Chemistry professor, Dr. Samantha Radford, and two of her classes, Environmental Chemistry and Human Toxicology are working with the community to bring more awareness to the under-reported issue of lead exposure in Central Pennsylvania. Several cities in Pennsylvania, including Altoona, have a higher children’s lead exposure rate than that of Flint Michigan, even during their recent lead crisis. The city of Altoona ranks second worst in the state with an alarming 20% of children having elevated lead blood levels.
Dr. Radford worked with the Saint Francis University Center for Service and Learning to teach these classes as community-engaged (CE) courses. CE courses reflect the Carnegie Foundation's tenants of community engagement. In CE courses, students apply what they are learning in class to meet a community need, guided by their professor and collaborating with a community partner.
Students worked with members in the community to run lead analysis on the homeowner’s water, paint, and soil. Samples were taken from the houses were analyzed in the chemistry lab. 53% of the paint samples tested had higher than the maximum level of lead permitted in paint. Of the soil samples tested, 74% were above the normal levels. Of the eight water samples collected, all had a concentration of lead that was below the EPA action level.
These results reflect what we already know about lead exposure in Pennsylvania. According to the Pennsylvania Department of Health, the primary source for childhood lead poisoning is exposure to lead-based paint through paint chips and dust from homes built before 1978, and from local industry (past and present) polluting the air and soil. Lead water pipes, like what lead to the Flint water crisis, are less of an issue here in Pennsylvania.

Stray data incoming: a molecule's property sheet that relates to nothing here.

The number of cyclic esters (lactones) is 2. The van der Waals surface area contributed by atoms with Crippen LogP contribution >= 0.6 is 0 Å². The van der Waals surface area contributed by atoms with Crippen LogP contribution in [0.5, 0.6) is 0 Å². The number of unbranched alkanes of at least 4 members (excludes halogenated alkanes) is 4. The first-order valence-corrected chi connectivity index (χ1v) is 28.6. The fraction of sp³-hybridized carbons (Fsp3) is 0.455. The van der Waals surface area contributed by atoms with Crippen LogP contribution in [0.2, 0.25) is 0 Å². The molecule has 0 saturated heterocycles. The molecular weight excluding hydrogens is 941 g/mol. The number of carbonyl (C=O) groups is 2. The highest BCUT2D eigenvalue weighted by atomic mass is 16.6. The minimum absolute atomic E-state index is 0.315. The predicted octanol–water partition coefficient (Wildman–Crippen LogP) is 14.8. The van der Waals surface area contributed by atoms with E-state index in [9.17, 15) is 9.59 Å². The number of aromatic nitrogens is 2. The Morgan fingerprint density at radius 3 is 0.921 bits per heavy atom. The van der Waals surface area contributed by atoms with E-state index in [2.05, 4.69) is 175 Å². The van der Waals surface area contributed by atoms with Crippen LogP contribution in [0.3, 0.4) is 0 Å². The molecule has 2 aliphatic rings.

If the homeowner’s lead results were high and considered unsafe, the class informed the families of a possible plan of action to reduce their lead levels. The results of this service project were presented to SFU members, the community, and the American Chemical Society (ACS) annual meeting in New Orleans during March of 2018.
“Planning when to drive to the community on our own time outside of an allotted lab slot to take lead samples, creating digestion and analysis methods for lead samples, and taking knowledge outside of the classroom to benefit the community were some of the most impactful leadership opportunities myself and my student colleagues were able to perform as students at SFU,” reports Chemistry major, Paul Kasunic. “This project was a high mark in my academic career and showed me my capabilities as a chemistry student “
Dr. Radford hopes to continue this course in future semesters. She says, “while difficult, there is something valuable to students learning that environmental problems are complex and expensive, with no easy fix.” As a follow-up for two local households with an elevated lead level, Dr. Radford’s Human Toxicology students went back as another Community Engaged course project to repaint a garage and install a raised garden bed in order to offer some remediation for the community participants.
For more information from the EPA on how to protect your family from lead in your home, download their PDF brochure.